Review of Fireborn by Katie MacAlister

Rating: 2/5

Recommend: Probably not

Review:

I was really excited to read this book. The premise had a lot of promise and sounded so interested. But, the book itself unfortunately did not live up to that promise. There were a few times I almost put this book down, but I kept going because I wanted to give it a fair chance.

But, I will say that I still think the premise is a great idea. Honestly, that was what made me want to give it another go after I almost stopped reading a quarter of the way through. I kept hoping that my hopes might be rekindled a little, but unfortunately that didn’t happen. I still like the idea behind this book, just not how that idea played out.

One of the hardest parts for me to get behind was the characters. I’m a huge fan of strong, interesting, and developed characters. But these people were all pretty annoying and made some seriously weird and questionable choices. I don’t mind some unexpected or morally ambiguous actions, but this book seemed to be riddled with them and their behavior didn’t sit well with me at all.

Overall, this book was kind of a disappointment. I wanted to love this, or at least have a fun time reading it, but it really fell short of my expectations. Maybe that’s just me and this will be the perfect book for you. Who knows? It might just be me who isn’t as fond of it.

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Sales Blitz for Glamour of Midnight by Casey L. Bond

GLAMOUR OF MIDNIGHT SB BANNER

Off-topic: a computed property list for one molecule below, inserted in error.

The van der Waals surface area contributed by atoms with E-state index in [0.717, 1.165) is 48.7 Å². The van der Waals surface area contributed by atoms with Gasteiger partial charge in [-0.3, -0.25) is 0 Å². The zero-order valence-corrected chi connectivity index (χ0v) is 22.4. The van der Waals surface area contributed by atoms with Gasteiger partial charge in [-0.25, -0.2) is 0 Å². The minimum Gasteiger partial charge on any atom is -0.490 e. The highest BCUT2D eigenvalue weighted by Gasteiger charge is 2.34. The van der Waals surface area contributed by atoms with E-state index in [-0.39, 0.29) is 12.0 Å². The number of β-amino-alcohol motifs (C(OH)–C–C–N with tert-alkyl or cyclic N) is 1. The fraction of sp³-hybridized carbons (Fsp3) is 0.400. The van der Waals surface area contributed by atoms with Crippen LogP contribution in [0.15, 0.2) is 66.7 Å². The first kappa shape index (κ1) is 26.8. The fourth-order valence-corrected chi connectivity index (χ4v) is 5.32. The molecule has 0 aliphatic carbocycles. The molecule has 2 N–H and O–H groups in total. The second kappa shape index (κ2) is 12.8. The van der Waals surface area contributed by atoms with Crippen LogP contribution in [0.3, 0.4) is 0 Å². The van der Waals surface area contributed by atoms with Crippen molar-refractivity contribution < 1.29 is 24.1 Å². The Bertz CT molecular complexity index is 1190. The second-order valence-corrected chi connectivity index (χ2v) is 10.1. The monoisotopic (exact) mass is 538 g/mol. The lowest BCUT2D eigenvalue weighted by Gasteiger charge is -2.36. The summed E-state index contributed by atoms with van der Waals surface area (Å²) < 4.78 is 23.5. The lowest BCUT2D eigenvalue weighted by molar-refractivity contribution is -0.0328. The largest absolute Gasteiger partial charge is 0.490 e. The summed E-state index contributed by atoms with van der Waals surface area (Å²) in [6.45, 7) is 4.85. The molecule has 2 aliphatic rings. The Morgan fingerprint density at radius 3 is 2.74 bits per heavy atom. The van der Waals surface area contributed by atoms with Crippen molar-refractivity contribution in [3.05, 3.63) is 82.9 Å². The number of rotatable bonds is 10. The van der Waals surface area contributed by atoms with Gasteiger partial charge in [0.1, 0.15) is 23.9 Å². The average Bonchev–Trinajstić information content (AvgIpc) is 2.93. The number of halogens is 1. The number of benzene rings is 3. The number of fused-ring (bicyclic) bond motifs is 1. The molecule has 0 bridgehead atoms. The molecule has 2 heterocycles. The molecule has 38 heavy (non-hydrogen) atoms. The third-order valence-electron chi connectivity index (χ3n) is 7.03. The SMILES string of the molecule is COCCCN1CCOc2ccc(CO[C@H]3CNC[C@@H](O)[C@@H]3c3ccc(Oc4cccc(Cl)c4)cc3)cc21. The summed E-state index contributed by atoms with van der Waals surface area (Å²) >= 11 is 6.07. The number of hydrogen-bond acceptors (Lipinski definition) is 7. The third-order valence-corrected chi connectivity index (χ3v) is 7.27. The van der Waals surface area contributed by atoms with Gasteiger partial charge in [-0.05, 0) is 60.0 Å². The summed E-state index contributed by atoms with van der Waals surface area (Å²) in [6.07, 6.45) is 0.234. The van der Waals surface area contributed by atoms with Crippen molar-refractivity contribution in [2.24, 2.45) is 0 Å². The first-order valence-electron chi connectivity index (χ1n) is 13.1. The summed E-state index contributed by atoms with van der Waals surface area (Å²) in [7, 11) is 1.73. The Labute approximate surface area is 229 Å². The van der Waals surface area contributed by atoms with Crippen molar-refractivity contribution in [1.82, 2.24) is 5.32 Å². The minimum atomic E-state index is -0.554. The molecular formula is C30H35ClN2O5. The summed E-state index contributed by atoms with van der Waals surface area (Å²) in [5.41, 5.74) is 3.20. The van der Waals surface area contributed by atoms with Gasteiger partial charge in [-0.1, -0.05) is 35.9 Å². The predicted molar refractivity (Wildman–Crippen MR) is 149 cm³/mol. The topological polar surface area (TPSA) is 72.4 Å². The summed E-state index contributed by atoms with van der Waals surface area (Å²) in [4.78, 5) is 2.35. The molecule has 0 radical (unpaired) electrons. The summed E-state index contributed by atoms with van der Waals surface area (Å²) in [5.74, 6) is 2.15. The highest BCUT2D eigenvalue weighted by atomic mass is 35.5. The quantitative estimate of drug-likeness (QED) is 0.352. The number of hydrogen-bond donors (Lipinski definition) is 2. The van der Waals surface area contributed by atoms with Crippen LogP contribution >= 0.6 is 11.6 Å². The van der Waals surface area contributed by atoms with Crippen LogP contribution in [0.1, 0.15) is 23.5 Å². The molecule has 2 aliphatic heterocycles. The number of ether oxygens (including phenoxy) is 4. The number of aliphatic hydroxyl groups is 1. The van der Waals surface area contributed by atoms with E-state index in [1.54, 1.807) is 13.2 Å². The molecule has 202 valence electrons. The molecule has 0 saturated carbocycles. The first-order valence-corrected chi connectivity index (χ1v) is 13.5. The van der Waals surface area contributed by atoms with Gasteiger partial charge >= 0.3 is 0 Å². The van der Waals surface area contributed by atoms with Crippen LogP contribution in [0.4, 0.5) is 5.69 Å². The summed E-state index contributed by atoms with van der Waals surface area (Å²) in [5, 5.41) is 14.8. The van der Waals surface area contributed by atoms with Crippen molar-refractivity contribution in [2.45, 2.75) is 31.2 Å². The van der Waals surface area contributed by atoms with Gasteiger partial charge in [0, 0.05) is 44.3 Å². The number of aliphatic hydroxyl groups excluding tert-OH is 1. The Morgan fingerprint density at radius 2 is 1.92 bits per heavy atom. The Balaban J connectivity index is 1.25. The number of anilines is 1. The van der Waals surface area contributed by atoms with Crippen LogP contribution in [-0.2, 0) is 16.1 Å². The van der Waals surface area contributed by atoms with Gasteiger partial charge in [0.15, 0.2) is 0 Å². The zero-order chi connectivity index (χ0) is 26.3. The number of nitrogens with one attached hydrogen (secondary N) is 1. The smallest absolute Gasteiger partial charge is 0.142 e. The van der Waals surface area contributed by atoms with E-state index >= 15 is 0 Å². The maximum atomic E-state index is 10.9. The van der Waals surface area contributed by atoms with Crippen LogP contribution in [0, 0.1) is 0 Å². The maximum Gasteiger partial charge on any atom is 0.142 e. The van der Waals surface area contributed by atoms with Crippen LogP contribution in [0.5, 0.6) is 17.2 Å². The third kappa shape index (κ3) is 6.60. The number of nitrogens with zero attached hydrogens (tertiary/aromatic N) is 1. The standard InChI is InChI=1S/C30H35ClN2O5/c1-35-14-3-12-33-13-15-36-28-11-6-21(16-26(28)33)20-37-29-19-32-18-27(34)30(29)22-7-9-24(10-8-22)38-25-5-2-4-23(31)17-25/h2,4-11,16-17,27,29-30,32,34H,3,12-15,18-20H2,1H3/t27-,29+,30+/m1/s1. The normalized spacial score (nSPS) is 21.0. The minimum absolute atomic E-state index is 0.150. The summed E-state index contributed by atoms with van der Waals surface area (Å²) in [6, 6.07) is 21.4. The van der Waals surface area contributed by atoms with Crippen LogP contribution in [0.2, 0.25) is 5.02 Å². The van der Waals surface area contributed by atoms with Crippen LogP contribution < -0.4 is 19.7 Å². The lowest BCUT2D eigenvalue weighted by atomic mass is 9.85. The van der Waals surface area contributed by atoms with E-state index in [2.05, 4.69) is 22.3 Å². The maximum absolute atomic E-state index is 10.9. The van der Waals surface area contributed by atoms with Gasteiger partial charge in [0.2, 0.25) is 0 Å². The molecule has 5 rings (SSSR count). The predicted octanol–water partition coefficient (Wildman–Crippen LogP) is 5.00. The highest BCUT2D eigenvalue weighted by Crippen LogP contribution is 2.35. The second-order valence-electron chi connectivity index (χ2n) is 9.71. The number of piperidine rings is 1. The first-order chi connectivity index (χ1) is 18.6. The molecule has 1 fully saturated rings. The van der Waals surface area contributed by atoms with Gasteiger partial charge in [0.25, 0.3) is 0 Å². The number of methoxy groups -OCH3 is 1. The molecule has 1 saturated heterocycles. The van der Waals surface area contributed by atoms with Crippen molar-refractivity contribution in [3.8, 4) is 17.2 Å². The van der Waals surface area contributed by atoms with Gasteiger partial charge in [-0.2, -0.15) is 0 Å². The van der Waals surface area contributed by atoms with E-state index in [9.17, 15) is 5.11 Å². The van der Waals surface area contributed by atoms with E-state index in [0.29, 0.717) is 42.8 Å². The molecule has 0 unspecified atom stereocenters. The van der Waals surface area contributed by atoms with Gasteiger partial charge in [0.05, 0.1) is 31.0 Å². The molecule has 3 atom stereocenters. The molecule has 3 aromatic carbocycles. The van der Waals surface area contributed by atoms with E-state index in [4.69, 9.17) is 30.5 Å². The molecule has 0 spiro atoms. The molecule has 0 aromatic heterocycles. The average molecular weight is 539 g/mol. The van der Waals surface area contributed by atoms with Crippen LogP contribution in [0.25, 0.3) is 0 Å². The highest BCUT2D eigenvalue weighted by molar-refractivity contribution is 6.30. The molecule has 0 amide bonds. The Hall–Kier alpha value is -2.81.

Do you love epic fantasy? Are you a sucker for a fairy tale retelling? Then you should definitely check out Glamour of Midnight by Casey L. Bond! I’m so excited to partner with Lady Amber’s Reviews and PR to share this awesome book with you all.

Here is the synopsis:

Nineteen-year-old Karis has been blind since birth, but for some reason, she can see through the wall of smoke that separates the human lands from those of the Faeries that rule in grand courts on the other side. Most of the time, the only thing she can see on the other side of the wall is the swipe of a tail or the trailing of a bony hand along the surface. But one day, a handsome faerie appears and sweeps her away into his world—a world that is being ravaged by an evil so dark and deadly, she fears she may never see her home again.

Loftin is a bounty hunter and he has been searching for Karis since she went missing from the Court of Ash. He needs to return her and collect the ransom. But the longer they travel together and the more he teaches her about what she is now able to see, the more difficult he finds the thought of letting her go. A fiery passion ignites between them, but with a monster tracking their every move, they must find a way to reach the Court of Ash before it kills them both.

glamour 99 cent

Sound great? I know I think it sounds like a perfect read! If you’re still interested, here is the book trailer:

Book Trailer: https://www.authorcaseybond.com/coming-soon.html

Casey Bond (1)

Author Bio:
Casey Bond lives in West Virginia with her husband and their two beautiful daughters. She likes goats and yoga, but hasn’t tried goat yoga because the family goat is so big he might break her back. Seriously, he’s the size of a pony. Her favorite books are the ones that contain magical worlds and flawed characters she would want to hang out with. Most days of the week, she writes young adult fantasy and paranormal fiction, letting her imaginary friends spill onto the blank page.

Casey is the award-winning author Frenzy series and fairy tale retellings such as Riches to Rags, Savage Beauty, Unlocked and Brutal Curse. Learn more about her work at www.authorcaseybond.com.